The paths carrying QUIC packets sometimes incorporate Network Address Translation devices (NAT). These NAT map an incoming IP address and UDP port to different outgoing values, a relation described as “port mapping”. In principle, the port mappings remain stable long enough for most connections, but sometimes they change in the middle of a connection. QUIC nodes detect a mapping change when they receive packets with the same CID as an old path, but a different IP address and port. And then they apply “NAT rebinding” rules to continue the connection while keeping the timing and congestion control information of the path.

But what if the CID renewal happens at the same time as a NAT rebinding? This is not a theoretical question, because nodes will want to renew the CID when there is a significant time gap between the old series of packets and the new one, and time gaps are exactly when NAT may lose the port mappings. The simple “CID based” path identification breaks when NAT rebinding and CID renewal happen at the same time. The new series of packets will be treated as a completely new path, requiring new RTT measurements and reinitialization of the congestion control algorithm. Arguably this does not happen very often, and some rare reinitialization of congestion control is not a very big deal. But still, this is a weakness in the design.

Enter the third proposal, which starts by redefining how CIDs are organized. RFC 9000 organizes a series of CIDs with unique sequence numbers within the connection. The new design organizes the set of CID per path, or rather per potential path. Each CID has a path identifier, and a sequence number that differentiates it from other CIDs in the same path. When doing CID renewal, nodes must replace the CID of the path with another with the same path identifier. The encryption nonce is composed of the packet sequence number and the path identifier. The sequence number is per path instead of per CID. If NAT rebinding happens in the middle of a CID renewal, the path identifier derived from the CID tells us that this is the same path, and the node can retain their path information. It is a nice structure, and many path management functions become simpler.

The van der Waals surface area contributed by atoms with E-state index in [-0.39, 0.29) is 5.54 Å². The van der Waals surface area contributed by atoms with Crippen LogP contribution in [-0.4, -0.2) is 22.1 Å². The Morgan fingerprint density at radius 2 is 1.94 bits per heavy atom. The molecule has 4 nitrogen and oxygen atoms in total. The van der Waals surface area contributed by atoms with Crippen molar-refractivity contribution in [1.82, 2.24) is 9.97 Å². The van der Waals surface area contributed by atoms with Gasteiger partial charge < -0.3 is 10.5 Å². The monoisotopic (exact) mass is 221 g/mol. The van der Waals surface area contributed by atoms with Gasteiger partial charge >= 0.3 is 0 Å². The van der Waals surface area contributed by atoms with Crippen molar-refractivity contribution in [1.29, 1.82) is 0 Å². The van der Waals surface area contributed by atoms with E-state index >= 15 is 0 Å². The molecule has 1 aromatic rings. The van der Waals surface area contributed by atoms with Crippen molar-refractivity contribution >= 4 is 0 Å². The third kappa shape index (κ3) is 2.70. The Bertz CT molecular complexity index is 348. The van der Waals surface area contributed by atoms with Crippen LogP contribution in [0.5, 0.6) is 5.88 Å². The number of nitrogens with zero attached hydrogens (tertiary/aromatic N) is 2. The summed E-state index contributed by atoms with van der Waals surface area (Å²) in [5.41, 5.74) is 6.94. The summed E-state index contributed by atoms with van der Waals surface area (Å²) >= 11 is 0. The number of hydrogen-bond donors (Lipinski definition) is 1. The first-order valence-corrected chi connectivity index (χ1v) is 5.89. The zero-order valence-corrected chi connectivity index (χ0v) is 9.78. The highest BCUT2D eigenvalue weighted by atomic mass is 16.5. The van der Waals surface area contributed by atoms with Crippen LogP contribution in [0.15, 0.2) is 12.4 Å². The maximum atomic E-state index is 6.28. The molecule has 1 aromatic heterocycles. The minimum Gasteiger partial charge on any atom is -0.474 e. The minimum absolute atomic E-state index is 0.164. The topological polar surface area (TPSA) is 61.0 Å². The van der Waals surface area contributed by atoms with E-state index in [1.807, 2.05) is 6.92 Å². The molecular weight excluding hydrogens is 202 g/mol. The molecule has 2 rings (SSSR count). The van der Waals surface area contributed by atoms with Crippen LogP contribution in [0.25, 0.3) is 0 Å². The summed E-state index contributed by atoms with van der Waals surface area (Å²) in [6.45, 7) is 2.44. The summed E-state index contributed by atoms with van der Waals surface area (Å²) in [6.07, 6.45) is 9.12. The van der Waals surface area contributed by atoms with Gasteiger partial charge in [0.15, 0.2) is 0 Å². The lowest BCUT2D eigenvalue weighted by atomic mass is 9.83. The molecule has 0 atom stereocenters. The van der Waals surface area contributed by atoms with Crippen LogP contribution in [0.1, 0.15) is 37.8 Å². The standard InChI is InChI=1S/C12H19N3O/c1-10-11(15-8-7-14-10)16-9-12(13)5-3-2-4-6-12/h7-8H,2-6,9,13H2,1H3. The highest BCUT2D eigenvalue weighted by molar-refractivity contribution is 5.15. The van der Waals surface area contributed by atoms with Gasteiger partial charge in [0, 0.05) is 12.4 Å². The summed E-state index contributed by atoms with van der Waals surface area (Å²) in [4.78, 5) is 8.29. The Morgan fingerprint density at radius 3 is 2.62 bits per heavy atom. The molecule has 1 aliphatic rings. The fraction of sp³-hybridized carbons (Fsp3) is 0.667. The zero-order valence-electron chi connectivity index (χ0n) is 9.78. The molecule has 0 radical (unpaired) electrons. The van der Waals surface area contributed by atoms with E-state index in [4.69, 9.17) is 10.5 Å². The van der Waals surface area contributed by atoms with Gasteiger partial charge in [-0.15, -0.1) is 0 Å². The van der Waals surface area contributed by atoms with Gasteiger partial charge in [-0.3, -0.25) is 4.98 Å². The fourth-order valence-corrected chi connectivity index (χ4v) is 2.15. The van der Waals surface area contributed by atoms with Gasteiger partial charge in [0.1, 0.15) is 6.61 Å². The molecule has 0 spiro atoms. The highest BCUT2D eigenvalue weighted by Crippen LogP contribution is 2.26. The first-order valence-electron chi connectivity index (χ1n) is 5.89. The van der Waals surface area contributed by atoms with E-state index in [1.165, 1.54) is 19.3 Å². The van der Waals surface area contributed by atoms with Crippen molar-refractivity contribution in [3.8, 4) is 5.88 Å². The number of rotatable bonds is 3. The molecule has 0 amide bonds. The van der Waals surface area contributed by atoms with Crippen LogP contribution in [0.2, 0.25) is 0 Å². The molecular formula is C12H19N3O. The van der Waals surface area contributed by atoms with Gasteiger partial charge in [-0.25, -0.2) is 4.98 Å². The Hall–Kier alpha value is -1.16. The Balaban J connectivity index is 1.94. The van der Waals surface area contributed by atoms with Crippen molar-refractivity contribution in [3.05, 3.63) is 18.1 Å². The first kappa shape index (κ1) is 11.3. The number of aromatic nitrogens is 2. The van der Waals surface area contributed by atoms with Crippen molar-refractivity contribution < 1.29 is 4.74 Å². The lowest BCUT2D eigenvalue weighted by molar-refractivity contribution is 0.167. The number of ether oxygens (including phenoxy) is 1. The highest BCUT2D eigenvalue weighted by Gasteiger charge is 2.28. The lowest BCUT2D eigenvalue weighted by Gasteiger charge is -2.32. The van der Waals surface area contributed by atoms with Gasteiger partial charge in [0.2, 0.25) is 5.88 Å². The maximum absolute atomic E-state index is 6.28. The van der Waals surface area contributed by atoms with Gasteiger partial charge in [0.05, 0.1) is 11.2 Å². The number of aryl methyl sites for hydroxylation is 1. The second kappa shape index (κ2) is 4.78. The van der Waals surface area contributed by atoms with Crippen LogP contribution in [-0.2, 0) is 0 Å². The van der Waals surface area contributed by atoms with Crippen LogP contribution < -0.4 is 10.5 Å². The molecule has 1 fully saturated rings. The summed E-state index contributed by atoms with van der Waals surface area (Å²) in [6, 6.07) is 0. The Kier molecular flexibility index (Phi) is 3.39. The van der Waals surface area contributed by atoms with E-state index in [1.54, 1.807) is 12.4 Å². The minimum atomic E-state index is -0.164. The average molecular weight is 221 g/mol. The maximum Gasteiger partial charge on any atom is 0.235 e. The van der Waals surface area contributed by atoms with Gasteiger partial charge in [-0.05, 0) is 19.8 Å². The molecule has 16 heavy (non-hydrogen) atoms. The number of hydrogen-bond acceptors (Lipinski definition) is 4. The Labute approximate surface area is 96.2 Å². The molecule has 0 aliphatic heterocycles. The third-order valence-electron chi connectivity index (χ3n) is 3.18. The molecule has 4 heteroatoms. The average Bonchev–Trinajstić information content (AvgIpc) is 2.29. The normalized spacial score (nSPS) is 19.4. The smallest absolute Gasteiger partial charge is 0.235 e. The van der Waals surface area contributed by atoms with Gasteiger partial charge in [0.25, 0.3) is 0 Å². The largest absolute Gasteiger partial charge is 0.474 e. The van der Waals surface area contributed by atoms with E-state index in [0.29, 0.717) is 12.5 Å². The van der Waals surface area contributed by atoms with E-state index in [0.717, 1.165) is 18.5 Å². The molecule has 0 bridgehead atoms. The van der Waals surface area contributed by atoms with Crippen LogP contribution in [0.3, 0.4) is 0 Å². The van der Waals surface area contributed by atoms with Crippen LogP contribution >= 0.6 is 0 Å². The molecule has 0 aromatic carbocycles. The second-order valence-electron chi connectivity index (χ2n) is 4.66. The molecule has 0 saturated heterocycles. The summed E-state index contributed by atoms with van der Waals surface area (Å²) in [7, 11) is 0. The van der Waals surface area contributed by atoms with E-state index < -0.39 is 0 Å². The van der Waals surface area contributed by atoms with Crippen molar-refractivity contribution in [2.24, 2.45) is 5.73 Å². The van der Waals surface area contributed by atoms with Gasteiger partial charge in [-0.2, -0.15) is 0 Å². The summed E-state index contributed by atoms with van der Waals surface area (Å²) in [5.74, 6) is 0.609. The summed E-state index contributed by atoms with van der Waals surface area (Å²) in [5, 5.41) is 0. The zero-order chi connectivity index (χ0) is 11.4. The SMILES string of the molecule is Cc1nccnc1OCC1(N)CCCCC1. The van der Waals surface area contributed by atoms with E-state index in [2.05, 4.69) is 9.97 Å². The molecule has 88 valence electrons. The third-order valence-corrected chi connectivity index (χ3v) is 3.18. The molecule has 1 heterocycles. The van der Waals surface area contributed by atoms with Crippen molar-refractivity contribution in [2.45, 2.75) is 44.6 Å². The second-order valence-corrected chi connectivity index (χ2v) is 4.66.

Of course, this has a cost. Path management is simpler, but CID management is more complex. The proposal has to replace the New Connection ID and Retire Connection ID frames with new “Multipath” variants, and to introduce a mechanism to control the flow of New Connection IDs. There are still options to be discussed, such as whether the CID chosen by the sender and the receiver should have the same path number, or the details of NAT Rebinding. Plus there is the cost to implementers — it took me a week to implement the “unique Path ID” proposal in picoquic, and I probably need to work some more to reach the quality of the previous code.

In the old days, the IETF was prone to find a solution that was good enough, ship it, gather experience, and then revise the standard later to fill in the gaps. If we had followed that process, we could probably have published a QUIC Multipath RFC last year, or maybe the year before — the draft 6 was definitely good enough, and the previous draft was probably OK as well. But we have decided instead to discuss all details before approving the draft. The result will probably be better, although gathering experience sooner would also have helped improve quality. In any case, the process is not quick. As things go, we will be lucky if we converge on a proposal by the next IETF meeting in July 2024, and even November 2025 will be challenging!